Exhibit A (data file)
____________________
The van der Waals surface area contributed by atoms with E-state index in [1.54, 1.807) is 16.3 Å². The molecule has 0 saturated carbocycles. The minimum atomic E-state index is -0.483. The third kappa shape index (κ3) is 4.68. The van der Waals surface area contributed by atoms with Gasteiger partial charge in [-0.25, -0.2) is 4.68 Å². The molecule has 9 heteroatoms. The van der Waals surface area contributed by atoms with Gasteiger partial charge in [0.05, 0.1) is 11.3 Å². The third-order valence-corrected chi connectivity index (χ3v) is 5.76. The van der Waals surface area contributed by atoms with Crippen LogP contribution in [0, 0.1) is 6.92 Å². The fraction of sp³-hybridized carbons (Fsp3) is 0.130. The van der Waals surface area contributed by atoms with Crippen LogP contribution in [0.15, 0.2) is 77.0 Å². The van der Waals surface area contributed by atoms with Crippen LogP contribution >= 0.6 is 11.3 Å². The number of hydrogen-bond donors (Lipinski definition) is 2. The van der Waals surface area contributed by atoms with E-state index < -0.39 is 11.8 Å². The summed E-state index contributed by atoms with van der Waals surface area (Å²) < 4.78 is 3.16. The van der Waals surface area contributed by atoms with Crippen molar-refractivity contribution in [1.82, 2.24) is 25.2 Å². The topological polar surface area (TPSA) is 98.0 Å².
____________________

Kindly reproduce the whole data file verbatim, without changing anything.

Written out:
The van der Waals surface area contributed by atoms with E-state index in [1.54, 1.807) is 16.3 Å². The molecule has 0 saturated carbocycles. The minimum atomic E-state index is -0.483. The third kappa shape index (κ3) is 4.68. The van der Waals surface area contributed by atoms with Gasteiger partial charge in [-0.25, -0.2) is 4.68 Å². The molecule has 9 heteroatoms. The van der Waals surface area contributed by atoms with Gasteiger partial charge in [0.05, 0.1) is 11.3 Å². The third-order valence-corrected chi connectivity index (χ3v) is 5.76. The van der Waals surface area contributed by atoms with Crippen LogP contribution in [0, 0.1) is 6.92 Å². The fraction of sp³-hybridized carbons (Fsp3) is 0.130. The van der Waals surface area contributed by atoms with Crippen LogP contribution in [0.15, 0.2) is 77.0 Å². The van der Waals surface area contributed by atoms with Crippen LogP contribution >= 0.6 is 11.3 Å². The number of hydrogen-bond donors (Lipinski definition) is 2. The van der Waals surface area contributed by atoms with E-state index < -0.39 is 11.8 Å². The summed E-state index contributed by atoms with van der Waals surface area (Å²) < 4.78 is 3.16. The van der Waals surface area contributed by atoms with Crippen molar-refractivity contribution in [1.82, 2.24) is 25.2 Å². The topological polar surface area (TPSA) is 98.0 Å².